Writing in a Second Language Pays Off

JESSICA LOPEZ
El Vaquero Staff Writer

AGCC essay contest that was created as an incentive to promote writing resulted in the first scholarship offered that will recognize and reward English as a Second Language (ESL) students.

The scholarship is not an official GCC scholarship, but it is a grant in the form of a book voucher. This grant is significant because it is exclusively designed for ESL students and was created and funded by a team of students and professors, known as the English as a Second Language Student Association (ESA) club.

ESA was founded last spring. Its primary goal is to encourage ESL students to become proficient in the English language and to utilize it among their peers while creating networking support and obtaining college success ideas and information.
According to Associate Professor of ESL and ESA club adviser Linda Griffith, “the club offers social interaction, tutoring, mentoring, and an opportunity to practice English, which is so important.”

ESA President Manuel Cuellar who has played a prominent role in creating and organizing the club said, “Our purpose is to get as many people involved as possible.”

Last spring ESA organized an information booth to assist students with concerns about issues such as enrollment, adding and dropping classes, counseling, tuition aid, and transferring.

The information booth consisted of volunteers and club members who spoke different languages to accommodate foreign students.

Additionally, ESA has held fundraising events such as food and book sales.

In September, ESA had a three-day book sale. The books were donated by the faculty of the ESL department, thus most of them contained content concerning reading, writing, and grammar. The book sale raised approximately $600.

The money that was raised from the book sales will be used to fund the vouchers awarded to the winning participants of the contest.
The essay contest was sponsored by ESA and was only open to active members of the club.

Eleven people participated in the contest, which asked contestants who has had a great influence in their lives.

Four winners were selected by the judges: Susan De Santis, Richard Seltzer, and Kay Baldwin. The four winners included Chie Koiizuka, Jiao Has, Fabiola Macias, and Rasoul Samadan, who will receive their award in the spring semester.

“The scholarship money came from the students because of their ideas and the contributions they’ve put towards implementing those ideas,” said Elis Lee, credit ESL instructor and additional ESA club adviser. “I hope other students realize all the work it took in collecting books and making sales.”

ESA expressed the concerns of the club during the first ESL department meeting of the semester. Here, they proposed the idea of having a book sale and requested donations from the faculty. ESA is now a part of the department’s meeting agenda where they can continue to address issues of the club and their members.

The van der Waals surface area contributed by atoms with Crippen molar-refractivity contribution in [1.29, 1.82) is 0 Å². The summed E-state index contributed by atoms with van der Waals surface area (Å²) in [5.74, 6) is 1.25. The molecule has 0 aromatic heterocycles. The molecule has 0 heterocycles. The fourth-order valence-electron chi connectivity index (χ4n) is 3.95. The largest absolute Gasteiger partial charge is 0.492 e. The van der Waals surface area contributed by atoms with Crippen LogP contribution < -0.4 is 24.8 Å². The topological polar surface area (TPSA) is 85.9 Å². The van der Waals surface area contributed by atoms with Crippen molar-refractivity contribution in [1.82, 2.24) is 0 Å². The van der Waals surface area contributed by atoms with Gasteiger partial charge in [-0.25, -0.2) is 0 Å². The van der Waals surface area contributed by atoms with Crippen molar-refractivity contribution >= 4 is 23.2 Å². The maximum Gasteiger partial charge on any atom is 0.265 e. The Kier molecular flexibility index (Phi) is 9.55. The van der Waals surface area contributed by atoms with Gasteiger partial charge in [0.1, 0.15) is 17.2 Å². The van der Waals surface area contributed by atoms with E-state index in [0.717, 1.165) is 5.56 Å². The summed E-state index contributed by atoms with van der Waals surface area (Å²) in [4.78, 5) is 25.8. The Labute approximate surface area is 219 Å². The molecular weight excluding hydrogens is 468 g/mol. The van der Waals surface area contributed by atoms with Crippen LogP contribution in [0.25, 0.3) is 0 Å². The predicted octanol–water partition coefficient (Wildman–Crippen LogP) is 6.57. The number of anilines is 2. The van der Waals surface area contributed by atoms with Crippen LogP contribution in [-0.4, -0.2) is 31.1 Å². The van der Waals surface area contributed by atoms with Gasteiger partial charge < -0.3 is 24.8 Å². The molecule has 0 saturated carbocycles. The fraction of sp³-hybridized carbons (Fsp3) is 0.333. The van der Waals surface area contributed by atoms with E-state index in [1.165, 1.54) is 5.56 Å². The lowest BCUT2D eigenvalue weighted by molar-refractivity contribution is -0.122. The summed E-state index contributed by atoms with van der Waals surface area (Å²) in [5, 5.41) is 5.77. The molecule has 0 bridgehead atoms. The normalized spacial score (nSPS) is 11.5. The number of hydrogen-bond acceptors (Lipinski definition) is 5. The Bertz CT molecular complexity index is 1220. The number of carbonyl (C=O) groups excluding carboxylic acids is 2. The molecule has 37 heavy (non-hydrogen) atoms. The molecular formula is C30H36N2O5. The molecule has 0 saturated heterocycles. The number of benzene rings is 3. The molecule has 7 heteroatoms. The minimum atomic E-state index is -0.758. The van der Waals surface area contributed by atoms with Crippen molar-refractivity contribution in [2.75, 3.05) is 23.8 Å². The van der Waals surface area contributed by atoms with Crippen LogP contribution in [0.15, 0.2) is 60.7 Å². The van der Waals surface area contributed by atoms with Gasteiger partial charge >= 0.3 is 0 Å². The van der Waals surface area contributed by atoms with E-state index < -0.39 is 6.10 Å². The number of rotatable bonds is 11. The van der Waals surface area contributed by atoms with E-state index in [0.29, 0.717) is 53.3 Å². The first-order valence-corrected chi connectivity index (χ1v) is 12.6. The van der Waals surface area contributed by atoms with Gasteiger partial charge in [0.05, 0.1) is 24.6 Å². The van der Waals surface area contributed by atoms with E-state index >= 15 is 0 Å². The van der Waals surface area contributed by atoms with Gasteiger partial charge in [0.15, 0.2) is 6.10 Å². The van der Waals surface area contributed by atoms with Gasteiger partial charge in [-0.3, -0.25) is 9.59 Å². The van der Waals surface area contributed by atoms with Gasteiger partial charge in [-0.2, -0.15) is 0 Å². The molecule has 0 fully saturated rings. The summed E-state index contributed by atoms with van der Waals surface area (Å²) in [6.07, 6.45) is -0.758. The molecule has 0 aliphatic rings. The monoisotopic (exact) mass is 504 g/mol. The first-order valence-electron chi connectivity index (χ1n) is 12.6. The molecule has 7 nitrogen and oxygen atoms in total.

“To keep our scholarship [vouchers], we hope to continue book sales,” said Cuellar. “This enables us to raise money and it’s a way of giving recognition for our active members and to help them develop leadership skills.”

A large number of ESL students attend GCC. According to the Director of Institutional Research, Edward Karpp, there are 1,934 students enrolled in ESL credit classes, which represents about 13 percent of the credit students enrolled in fall 2004.

Due to the interest of promoting GCC’s ESL program and the ESA club, advisers Paul Vera and Griffith arranged visits to Glendale local high schools.

Glendale and Herbert Hoover high schools were visited by ESA advisers along with members Cuellar, Artin Megerdichian, Maria Vala, and Fabiola Macias.

Students taking ESL classes at the high school level were informed about GCC’s English placement test, credit and non-credit ESL courses, tutoring, and existence the ESA club. “They [students] have a source to turn to when they get to here [GCC],” said Cuellar.

Students from high schools or other countries whose first language is not English come to college and feel too intimated to speak. “We [ESL students] are afraid to speak because of our grammar,” said student Luis Mares. The ability to have friends with similar backgrounds offers a sense of community…a community where we feel free to speak.”

The Chair of the Credit ESL Division, Young Gee, said, “It’s a proactive experience. ESA provides opportunity for [ESL] students to come together and practice their English while making friends.”

The support and guidance offered by ESA is commendable, however their ability to raise funds and distribute those funds as vouchers created the first type of scholarship/grant designed specifically for ESL students at GCC.

“They earned the money [vouchers],” said Melanie Brown, administrative assistant to the dean of student affairs. “It is not unusual for clubs to designate funds for their own members.”

“The ability for a school club to raise funds and then distribute those funds productively is wonderful,” said Yee. “ESA is moving ahead with their own agenda and making things happen.”